Tuesday, May 13, 2014
By Chris Green
Rockford Register Star
Posted May. 18, 2014 @ 8:00 am
ROCKFORD — Chilly and a threat of rain.
Tuesday afternoon’s 54-degree overcast day was “ideal” play weather for J.C. Howard’s 10-year-old son.
As for last Monday’s sunny 84-degree day, the warmest of the year, Howard said, “There were two fights that day. If it’s too nice of a day, I have to be a little bit more careful with him.”
Such is life for residents in Rockford Housing Authority’s Blackhawk Courts housing complex at 338 15th Ave. The threat of unexpected or unprovoked violence exists every day.
“We understand through some of our intelligence out there, it’s going to be a troublesome summer for a lot of our neighborhoods,” said RHA CEO Ron Clewer.
To help stave off violence at Blackhawk Courts and other RHA public housing complexes, Rockford Police Department brass, private security firm Metro Enforcement and Clewer have been meeting weekly with managers at Blackhawk Courts, Fairgrounds Valley and Orton Keyes to determine how to implement elements of Crime Prevention Through Environmental Design.
CPTED, which dates back to the early 1970s, is an urban approach to crime prevention. CPTED involves designing physical environments that deter criminal activity and improve quality of life for residents.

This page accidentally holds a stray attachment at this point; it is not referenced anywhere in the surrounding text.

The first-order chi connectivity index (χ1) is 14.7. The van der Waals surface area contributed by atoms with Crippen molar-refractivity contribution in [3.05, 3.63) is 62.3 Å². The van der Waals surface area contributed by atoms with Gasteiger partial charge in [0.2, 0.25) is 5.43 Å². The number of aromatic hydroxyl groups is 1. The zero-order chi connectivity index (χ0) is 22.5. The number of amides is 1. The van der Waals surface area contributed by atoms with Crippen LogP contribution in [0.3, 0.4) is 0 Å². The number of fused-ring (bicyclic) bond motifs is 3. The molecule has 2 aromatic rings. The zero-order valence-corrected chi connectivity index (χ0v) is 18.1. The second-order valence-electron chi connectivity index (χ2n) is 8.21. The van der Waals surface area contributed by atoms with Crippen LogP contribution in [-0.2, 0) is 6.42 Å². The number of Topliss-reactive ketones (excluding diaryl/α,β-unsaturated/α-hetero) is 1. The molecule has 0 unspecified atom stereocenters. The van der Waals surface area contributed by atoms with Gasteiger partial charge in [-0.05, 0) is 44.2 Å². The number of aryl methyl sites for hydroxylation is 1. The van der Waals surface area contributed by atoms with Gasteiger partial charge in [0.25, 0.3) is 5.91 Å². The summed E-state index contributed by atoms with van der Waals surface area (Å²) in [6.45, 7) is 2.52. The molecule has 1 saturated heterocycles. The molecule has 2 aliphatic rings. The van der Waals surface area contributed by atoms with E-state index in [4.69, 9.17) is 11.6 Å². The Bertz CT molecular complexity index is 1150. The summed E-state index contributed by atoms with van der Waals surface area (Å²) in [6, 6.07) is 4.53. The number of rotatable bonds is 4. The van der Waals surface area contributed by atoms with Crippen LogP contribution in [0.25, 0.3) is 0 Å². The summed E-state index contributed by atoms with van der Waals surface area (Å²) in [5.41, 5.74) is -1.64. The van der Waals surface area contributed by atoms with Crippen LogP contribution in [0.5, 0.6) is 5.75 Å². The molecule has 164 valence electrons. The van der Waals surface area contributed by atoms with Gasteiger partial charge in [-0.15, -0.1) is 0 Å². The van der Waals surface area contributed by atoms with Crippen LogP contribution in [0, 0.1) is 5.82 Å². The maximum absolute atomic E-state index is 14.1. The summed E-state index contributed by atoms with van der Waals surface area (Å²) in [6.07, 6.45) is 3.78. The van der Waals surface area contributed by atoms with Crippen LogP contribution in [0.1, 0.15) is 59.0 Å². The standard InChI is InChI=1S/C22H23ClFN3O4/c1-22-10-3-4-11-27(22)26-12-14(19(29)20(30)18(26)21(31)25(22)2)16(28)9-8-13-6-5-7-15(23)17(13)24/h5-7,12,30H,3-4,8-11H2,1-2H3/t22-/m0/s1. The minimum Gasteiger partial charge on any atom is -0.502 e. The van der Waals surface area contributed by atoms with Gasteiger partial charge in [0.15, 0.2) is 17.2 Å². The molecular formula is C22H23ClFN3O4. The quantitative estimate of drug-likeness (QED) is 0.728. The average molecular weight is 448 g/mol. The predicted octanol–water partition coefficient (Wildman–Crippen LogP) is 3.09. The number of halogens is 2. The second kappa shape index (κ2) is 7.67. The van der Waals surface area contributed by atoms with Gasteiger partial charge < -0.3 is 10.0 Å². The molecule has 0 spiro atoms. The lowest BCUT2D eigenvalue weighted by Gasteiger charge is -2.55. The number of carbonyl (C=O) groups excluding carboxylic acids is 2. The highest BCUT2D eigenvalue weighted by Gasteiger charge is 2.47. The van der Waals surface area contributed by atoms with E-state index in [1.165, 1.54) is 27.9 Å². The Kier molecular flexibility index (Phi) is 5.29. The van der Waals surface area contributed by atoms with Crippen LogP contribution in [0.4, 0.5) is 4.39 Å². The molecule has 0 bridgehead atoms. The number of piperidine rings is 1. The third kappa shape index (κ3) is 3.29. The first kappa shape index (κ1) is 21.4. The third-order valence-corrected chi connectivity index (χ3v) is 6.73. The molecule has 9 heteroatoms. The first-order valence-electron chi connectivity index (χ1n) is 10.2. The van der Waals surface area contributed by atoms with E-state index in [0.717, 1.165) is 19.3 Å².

Residential building designs feature well-placed windows that are unobstructed from tree foliage or shrubs to allow residents to see individuals approaching. Public spaces also are well lit and manicured and don’t provide hiding spaces. Such designs allow for self-policing. If necessary, visible and hidden security cameras also can be installed.
While CPTED principles are best implemented during the design of a community and the construction of each building, Clewer said certain elements such as landscaping can still be applied or retrofitted to the housing authority’s 30- and 40-year old properties.
“We’ll trim up the landscape so that there are no hiding spots,” he said. “That’s something we’ll be doing this spring at all of our housing developments.
“It sounds silly and simple, but it’s true. If you have a big overgrown area of pine trees, it’s a pretty good hiding spot. But if you trim them up a few feet or 4 feet, you can see under them now. The hiding area is gone.”
RHA officials and police also have re-examined the strength of doors and locks at various RHA sites, particularly the 175 units at Orton Keyes where an individual, Clewer said, kicked in a door.